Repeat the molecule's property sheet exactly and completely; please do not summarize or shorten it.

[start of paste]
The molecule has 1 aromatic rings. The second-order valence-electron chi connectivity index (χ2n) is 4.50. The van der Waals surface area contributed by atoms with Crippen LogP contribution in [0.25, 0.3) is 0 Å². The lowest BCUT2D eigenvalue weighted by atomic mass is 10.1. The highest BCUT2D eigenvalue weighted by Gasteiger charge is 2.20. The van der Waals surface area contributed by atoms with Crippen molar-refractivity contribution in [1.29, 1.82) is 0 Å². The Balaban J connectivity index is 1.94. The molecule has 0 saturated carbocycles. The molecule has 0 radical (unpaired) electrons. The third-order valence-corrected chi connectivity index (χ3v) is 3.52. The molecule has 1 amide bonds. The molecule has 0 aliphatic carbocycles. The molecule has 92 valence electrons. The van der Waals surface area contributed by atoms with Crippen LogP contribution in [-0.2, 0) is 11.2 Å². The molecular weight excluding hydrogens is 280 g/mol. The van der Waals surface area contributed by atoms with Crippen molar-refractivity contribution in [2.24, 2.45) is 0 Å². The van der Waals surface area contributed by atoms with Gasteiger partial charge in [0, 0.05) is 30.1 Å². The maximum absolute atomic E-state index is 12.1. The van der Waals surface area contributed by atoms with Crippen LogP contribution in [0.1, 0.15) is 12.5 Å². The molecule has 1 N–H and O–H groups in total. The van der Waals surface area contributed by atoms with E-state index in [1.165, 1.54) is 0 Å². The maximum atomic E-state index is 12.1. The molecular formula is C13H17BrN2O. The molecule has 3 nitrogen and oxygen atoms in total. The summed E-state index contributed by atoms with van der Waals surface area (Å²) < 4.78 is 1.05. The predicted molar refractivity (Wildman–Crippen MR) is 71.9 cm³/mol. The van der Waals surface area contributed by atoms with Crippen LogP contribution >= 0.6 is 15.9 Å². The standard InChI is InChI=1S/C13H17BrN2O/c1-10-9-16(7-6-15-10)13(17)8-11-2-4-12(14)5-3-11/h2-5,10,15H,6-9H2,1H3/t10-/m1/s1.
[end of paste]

The molecule has 1 aromatic rings. The second-order valence-electron chi connectivity index (χ2n) is 4.50. The van der Waals surface area contributed by atoms with Crippen LogP contribution in [0.25, 0.3) is 0 Å². The lowest BCUT2D eigenvalue weighted by atomic mass is 10.1. The highest BCUT2D eigenvalue weighted by Gasteiger charge is 2.20. The van der Waals surface area contributed by atoms with Crippen molar-refractivity contribution in [1.29, 1.82) is 0 Å². The Balaban J connectivity index is 1.94. The molecule has 0 saturated carbocycles. The molecule has 0 radical (unpaired) electrons. The third-order valence-corrected chi connectivity index (χ3v) is 3.52. The molecule has 1 amide bonds. The molecule has 0 aliphatic carbocycles. The molecule has 92 valence electrons. The van der Waals surface area contributed by atoms with Crippen LogP contribution in [-0.2, 0) is 11.2 Å². The molecular weight excluding hydrogens is 280 g/mol. The van der Waals surface area contributed by atoms with Crippen molar-refractivity contribution in [2.24, 2.45) is 0 Å². The van der Waals surface area contributed by atoms with Gasteiger partial charge in [0, 0.05) is 30.1 Å². The maximum absolute atomic E-state index is 12.1. The van der Waals surface area contributed by atoms with Crippen LogP contribution in [0.1, 0.15) is 12.5 Å². The molecule has 1 N–H and O–H groups in total. The van der Waals surface area contributed by atoms with E-state index in [1.165, 1.54) is 0 Å². The maximum atomic E-state index is 12.1. The molecular formula is C13H17BrN2O. The molecule has 3 nitrogen and oxygen atoms in total. The summed E-state index contributed by atoms with van der Waals surface area (Å²) < 4.78 is 1.05. The predicted molar refractivity (Wildman–Crippen MR) is 71.9 cm³/mol. The van der Waals surface area contributed by atoms with Crippen LogP contribution >= 0.6 is 15.9 Å². The standard InChI is InChI=1S/C13H17BrN2O/c1-10-9-16(7-6-15-10)13(17)8-11-2-4-12(14)5-3-11/h2-5,10,15H,6-9H2,1H3/t10-/m1/s1.